Over this past year, I wrestled with the idea of what made me qualified to tell this story? I'm not from Central America. I'm not an immigrant. I had a whole list of reasons why I should have backed out. But doing this project took courage and support by those who said it was a story worth telling.
The safe keeping of children in this world is the responsibility of every living adult. We are charged to raise them to be better than we are, to have more, to be the next generation to raise the children. One day they will care for us.
Children all over the world live in fear. Their fears vary depending on the situation, but fear is fear. Unfortunately, it can cause undesired circumstances that are detrimental not only to the individual who experiences it, but also to the society and the world. It's a comfortable idea to believe that because you don't interact with someone directly that they don't matter. But each one of us touches the other.
We are all connected.
The images for the book and the exhibit have been created as sequential art. There are two endings to the story. To drive home the point that these children have no real voice the images are also wordless. Anyone can read the images in the book despite the language they speak. Immigration is a tough subject to discuss, but it is my hope that my use of symbolism in an illustrated story will allow it to be received by both children and adults.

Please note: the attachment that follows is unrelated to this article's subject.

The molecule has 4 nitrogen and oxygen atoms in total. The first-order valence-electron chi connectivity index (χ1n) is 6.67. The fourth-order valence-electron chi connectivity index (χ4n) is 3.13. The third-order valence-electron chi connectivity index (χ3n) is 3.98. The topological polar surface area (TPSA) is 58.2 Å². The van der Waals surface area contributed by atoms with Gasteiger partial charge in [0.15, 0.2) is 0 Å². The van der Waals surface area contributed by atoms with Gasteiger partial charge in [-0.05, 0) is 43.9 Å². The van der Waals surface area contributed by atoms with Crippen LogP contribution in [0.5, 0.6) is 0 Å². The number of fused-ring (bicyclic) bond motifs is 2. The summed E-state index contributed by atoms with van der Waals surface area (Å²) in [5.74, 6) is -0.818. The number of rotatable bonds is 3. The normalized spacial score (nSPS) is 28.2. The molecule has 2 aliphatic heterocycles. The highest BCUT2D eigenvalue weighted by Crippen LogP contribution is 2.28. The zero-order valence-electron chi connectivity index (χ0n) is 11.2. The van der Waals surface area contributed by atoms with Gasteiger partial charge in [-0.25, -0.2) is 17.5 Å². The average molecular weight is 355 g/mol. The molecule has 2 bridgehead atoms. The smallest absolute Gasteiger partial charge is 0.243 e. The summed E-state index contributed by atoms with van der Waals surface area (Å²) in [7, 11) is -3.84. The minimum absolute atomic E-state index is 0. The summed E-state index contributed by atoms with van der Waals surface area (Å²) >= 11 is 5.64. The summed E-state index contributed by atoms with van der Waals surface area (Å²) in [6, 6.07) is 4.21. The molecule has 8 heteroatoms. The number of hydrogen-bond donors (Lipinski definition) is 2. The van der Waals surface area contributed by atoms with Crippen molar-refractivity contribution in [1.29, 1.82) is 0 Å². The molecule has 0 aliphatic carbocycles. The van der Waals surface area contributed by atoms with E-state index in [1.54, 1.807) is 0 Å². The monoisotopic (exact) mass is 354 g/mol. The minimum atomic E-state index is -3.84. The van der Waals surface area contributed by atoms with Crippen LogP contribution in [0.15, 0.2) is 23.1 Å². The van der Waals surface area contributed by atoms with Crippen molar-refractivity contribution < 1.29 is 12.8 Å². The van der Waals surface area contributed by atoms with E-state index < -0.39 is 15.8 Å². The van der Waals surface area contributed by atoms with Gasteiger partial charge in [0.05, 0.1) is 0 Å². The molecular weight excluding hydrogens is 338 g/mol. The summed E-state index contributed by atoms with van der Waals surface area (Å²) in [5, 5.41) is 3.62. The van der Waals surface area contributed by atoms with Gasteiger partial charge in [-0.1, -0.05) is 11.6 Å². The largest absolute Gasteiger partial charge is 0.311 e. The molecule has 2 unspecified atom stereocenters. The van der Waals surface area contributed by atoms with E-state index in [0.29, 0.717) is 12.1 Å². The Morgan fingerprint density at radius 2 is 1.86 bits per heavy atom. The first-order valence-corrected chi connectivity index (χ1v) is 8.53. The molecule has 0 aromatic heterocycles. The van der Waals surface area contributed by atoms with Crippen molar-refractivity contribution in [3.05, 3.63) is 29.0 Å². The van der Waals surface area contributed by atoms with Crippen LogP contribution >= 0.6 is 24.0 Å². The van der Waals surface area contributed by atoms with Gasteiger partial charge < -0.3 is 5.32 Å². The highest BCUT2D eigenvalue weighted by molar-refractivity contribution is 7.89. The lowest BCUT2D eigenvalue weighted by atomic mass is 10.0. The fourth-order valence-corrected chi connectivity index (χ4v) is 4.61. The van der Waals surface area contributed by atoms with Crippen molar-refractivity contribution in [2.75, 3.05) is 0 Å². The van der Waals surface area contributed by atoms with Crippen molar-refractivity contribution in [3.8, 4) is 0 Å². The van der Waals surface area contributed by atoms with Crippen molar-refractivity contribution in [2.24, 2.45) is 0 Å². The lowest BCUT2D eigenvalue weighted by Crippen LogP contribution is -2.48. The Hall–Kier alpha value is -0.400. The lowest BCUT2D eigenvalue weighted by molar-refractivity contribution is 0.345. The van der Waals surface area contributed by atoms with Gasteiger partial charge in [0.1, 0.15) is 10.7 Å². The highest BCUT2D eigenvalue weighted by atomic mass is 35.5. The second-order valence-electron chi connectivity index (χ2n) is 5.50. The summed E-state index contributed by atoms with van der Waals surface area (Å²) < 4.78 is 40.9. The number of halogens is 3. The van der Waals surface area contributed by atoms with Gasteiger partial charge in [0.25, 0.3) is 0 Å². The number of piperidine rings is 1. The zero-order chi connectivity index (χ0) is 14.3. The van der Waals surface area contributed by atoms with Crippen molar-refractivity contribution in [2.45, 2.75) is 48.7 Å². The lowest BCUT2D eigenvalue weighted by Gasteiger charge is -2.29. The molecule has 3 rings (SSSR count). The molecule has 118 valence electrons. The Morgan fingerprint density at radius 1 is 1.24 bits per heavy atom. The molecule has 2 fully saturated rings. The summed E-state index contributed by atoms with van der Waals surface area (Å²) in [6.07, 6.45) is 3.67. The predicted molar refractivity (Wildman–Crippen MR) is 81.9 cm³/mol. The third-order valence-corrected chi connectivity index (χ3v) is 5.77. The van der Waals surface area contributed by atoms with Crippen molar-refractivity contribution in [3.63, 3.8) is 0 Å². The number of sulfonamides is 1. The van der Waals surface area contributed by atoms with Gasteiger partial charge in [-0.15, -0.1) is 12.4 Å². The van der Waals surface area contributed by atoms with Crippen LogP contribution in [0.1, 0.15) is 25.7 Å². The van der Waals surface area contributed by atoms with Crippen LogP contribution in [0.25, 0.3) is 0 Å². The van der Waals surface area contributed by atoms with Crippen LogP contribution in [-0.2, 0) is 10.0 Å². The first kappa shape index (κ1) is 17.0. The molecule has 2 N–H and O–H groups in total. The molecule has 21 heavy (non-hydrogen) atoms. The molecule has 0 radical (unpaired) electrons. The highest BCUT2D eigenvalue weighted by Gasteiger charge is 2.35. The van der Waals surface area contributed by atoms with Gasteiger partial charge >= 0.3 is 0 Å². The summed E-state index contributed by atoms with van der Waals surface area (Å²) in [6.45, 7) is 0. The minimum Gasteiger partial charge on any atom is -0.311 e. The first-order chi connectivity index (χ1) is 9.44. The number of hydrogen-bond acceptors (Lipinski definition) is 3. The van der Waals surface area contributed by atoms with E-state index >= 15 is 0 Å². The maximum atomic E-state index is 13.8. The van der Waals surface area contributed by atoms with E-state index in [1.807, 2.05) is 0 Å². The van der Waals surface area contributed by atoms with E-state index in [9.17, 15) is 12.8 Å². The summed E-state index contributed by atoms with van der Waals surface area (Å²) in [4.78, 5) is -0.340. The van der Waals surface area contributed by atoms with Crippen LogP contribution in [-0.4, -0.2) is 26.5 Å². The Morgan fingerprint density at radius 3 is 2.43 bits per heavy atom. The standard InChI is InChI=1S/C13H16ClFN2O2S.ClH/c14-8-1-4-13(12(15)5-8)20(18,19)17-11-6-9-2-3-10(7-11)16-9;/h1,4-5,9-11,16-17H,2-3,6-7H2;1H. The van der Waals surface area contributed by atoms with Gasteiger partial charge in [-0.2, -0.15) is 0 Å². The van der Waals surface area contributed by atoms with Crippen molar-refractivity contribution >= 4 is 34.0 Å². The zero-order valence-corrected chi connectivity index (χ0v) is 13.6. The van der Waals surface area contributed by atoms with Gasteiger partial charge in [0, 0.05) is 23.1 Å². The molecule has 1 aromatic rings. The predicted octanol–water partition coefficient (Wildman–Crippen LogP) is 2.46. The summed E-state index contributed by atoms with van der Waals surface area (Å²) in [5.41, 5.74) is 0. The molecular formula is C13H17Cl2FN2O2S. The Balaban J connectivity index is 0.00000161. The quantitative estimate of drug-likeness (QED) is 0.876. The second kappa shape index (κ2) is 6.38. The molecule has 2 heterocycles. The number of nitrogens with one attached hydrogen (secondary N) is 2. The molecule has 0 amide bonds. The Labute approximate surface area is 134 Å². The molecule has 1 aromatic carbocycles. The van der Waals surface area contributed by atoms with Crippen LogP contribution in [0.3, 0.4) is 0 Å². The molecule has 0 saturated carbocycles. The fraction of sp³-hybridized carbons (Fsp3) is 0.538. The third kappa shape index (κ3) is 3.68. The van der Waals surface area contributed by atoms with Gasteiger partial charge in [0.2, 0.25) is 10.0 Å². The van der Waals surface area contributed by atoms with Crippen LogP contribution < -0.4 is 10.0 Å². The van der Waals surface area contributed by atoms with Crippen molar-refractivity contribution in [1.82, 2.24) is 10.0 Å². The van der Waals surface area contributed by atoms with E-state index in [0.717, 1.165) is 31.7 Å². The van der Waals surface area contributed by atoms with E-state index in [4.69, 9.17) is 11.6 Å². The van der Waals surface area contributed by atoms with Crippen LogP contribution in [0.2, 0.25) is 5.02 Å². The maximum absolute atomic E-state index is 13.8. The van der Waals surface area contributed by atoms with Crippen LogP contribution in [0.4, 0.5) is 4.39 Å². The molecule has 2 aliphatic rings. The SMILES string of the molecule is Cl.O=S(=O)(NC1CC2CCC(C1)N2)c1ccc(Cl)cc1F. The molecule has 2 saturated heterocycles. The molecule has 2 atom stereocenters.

I am excited to see how people will receive the book. But I am even more hopeful that we will continue conversations followed up with action to make positive changes in our society for all of our children.
This “Pop-up” Exhibit is presented with First Thursdays Downtown Atlanta Art Walk.
Fuse Art Center
115 Martin Luther King Drive, Suite 225, Atlanta, GA 30303
OPENING RECEPTION: Thursday, July 2, 2015, 5 - 8 p.m.
(Parking available at Underground Parking Garage)
Purchase the Book: http://www.temikatheartist.com/shop.html
Ah! Can you feel the Southern Breeze? I sure did!
This weekend, I attended the Society of Children's Book Writers & Illustrators (SCBWI) Conference in the southern city of Birmingham, Alabama. I always enjoy being around other people who are like me. People who haven't quite grown up, who still live half-way in the real world and half-way in their imaginary one. Most of all, we are people who are children's book junkies. We love a good story. Tell us one and you'll have our attention for life!
This weekend, I met women who wear outstanding hats, men who are unashamedly animated characters and hot-peppered, southern-seasoned, flavorful writers and illustrators from all over the south - each bringing their own stories for why they were at the conference. Some of us need a little nudge to navigate the book industry. Some of us came back to see good friends. But all of us came because of the story.
And the beauty is every story that we bring has value. They often times spring up from our childhood memories, and ironically, we find out that we really aren't so unique. Our story is also our neighbor's story. There is beauty in seeing your mirror in someone else.